Driving in France: road trip rules

birds eye view of Arc de Triomphe and surrounding roads

A road trip in France gives you total freedom in one of the UK’s most popular holiday destinations. Whether you’re going on a long holiday or just for a couple of days, driving in France isn’t anything to get stressed about.

But, there are some things to be aware of to help prevent an accident (and prevent you getting on the wrong side of the law). Here are our top tips for driving in France.

Driving in France – the main checklist

France is one of the more regulation-heavy countries you can drive in, and you’ll need to keep in mind the following laws:

  • Drivers with less than three years of experience have a lower blood alcohol limit of 0.2 grams per litre. For other drivers the limit is 0.5 grams. Our advice is simply this: don’t drive after an alcoholic drink.
  • Motorcyclists must carry reflective safety jackets.
  • It’s illegal to wear a headset for any purpose, even for the answering of phone calls. If you’re a motorcyclist with an integrated headset in your helmet, then you’re exempt.
  • Paris has introduced a Low Emission Zone to improve air quality. If you’re heading to the capital, check if you’ll have to pay a charge.

What you need to have with you

你必须有一个有效的驾驶执照签发的EU or EEA country to drive a vehicle in France. Plus, any vehicle from the UK needs GB stickers.

When driving in France, always have the following documents with you:

  • Your driving licence
  • Your passport
  • YourV5C certificate
  • Your insurance documents

You must also carry these safety items (to keep you safe on the road and safe from getting a fine):

  • Warning triangle
  • Reflective safety jackets
  • Breathalyser
  • Beam deflectors
  • Helmet with compliant reflective elements, if you’re riding a motorcycle

If you don’t have these items, you can get apre-prepared European driving kit at the Green Flag shop. This has everything you’ll need for your road trip in France.

Know the speed limits

Below are the national speed limits, but be aware that some signs may indicate a different limit in specific areas.

  • Motorways — 130 km/h in normal conditions, 110 km/h in rain, 50 km/h when visibility is under 50 metres.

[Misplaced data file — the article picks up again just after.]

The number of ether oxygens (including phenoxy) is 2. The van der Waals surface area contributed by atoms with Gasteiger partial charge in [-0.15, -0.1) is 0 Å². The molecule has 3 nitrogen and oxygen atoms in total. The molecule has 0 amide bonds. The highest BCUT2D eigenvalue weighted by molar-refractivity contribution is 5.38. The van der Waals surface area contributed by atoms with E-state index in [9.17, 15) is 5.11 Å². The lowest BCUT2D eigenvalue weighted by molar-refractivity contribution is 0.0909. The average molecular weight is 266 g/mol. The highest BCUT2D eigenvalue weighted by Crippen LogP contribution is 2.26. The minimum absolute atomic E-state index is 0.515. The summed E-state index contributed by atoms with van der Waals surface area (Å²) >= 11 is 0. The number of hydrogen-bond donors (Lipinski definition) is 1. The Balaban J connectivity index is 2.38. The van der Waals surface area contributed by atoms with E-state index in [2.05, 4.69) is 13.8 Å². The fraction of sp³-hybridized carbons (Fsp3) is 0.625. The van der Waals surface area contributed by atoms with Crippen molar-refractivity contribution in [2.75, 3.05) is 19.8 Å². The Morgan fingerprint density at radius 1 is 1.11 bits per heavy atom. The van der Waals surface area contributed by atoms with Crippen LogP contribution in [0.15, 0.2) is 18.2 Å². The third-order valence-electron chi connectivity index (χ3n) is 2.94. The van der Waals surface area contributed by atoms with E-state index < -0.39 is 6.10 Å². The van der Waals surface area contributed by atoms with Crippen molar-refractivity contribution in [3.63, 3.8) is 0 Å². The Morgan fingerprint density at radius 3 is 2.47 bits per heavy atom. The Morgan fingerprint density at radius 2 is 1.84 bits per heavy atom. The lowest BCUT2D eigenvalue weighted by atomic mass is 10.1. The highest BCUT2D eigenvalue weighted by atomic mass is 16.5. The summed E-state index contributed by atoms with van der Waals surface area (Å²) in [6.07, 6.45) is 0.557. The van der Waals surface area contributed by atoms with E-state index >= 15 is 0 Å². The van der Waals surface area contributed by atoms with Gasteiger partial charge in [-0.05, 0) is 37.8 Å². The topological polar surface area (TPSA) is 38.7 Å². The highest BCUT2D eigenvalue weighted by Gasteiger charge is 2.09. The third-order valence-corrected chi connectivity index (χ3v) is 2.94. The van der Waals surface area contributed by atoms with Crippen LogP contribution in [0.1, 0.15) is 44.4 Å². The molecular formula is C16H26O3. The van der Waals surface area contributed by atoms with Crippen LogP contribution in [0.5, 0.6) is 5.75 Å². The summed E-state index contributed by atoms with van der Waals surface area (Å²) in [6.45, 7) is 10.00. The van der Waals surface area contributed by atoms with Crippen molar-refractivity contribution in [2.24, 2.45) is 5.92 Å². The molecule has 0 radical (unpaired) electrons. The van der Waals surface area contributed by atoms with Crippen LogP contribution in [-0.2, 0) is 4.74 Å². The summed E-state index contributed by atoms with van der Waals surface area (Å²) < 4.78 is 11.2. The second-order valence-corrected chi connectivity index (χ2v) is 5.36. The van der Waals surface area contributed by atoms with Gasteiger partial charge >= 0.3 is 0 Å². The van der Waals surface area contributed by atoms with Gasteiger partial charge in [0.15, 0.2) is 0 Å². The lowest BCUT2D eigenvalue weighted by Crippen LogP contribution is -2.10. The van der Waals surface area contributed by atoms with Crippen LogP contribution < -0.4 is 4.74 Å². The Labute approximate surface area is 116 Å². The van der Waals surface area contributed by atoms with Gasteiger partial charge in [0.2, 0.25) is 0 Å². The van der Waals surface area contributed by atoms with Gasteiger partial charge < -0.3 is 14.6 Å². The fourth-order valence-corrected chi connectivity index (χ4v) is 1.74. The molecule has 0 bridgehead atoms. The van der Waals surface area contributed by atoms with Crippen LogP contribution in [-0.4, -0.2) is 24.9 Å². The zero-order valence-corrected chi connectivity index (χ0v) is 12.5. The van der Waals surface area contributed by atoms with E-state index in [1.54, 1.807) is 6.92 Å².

• Dual carriageways or inner-city motorways — 110 km/h in normal conditions, 100 km/h in rain, 50 km/h when visibility is under 50 metres.
  • Other roads — 90 km/h in normal conditions, 80 km/h in rain, 50 km/h when visibility is under 50 metres.
  • Urban/built-up areas — 50 km/h in all conditions.

If you break the speed limit by 40 km/h or more, you’ll have your licence confiscated on the spot by the police. You can also have your vehicle impounded, be hit with a fine, and even be held in custody. So, simple advice, just don’t speed.

What to do if you breakdown

If you’re unfortunate enough to have a breakdown on a motorway or toll road, don’t call your breakdown cover provider straightaway. Use the orange emergency phones at the roadside. A local firm will tow you to a recovery zone and only then can you contact your cover provider.

To make sure your breakdown is handled efficiently, be sure to take outEuropean breakdown coverbefore your trip.

There’s so much to do on a road trip in France. Paris offers excitement and culture, the Loire Valley has the finest French cuisine, La Rochelle boasts stunning coastal views. And you can enjoy them all on your time, with minimal fuss.

Make sure you’re prepared for the drive, and bon voyage.

Leave a Reply

Your email address will not be published.

You may use theseHTMLtags and attributes: